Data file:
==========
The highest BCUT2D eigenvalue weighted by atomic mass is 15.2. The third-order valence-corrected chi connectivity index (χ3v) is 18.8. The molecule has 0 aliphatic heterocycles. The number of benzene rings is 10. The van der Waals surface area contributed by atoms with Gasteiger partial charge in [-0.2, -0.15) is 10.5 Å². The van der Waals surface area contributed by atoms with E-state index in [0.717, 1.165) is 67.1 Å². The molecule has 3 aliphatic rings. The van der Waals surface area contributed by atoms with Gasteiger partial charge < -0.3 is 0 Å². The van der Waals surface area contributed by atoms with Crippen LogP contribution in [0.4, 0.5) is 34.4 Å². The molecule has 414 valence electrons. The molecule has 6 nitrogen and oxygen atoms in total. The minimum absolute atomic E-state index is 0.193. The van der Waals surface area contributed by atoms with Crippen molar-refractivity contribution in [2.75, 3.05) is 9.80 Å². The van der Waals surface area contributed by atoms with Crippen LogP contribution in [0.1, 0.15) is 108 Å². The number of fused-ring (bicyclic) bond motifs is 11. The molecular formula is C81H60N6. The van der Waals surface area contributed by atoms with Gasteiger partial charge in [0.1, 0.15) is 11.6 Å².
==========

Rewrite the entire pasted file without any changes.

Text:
The highest BCUT2D eigenvalue weighted by atomic mass is 15.2. The third-order valence-corrected chi connectivity index (χ3v) is 18.8. The molecule has 0 aliphatic heterocycles. The number of benzene rings is 10. The van der Waals surface area contributed by atoms with Gasteiger partial charge in [-0.2, -0.15) is 10.5 Å². The van der Waals surface area contributed by atoms with E-state index in [0.717, 1.165) is 67.1 Å². The molecule has 3 aliphatic rings. The van der Waals surface area contributed by atoms with Gasteiger partial charge < -0.3 is 0 Å². The van der Waals surface area contributed by atoms with Crippen LogP contribution in [0.4, 0.5) is 34.4 Å². The molecule has 414 valence electrons. The molecule has 6 nitrogen and oxygen atoms in total. The minimum absolute atomic E-state index is 0.193. The van der Waals surface area contributed by atoms with Crippen molar-refractivity contribution in [2.75, 3.05) is 9.80 Å². The van der Waals surface area contributed by atoms with Crippen LogP contribution in [0.1, 0.15) is 108 Å². The number of fused-ring (bicyclic) bond motifs is 11. The molecular formula is C81H60N6. The van der Waals surface area contributed by atoms with Gasteiger partial charge in [0.1, 0.15) is 11.6 Å².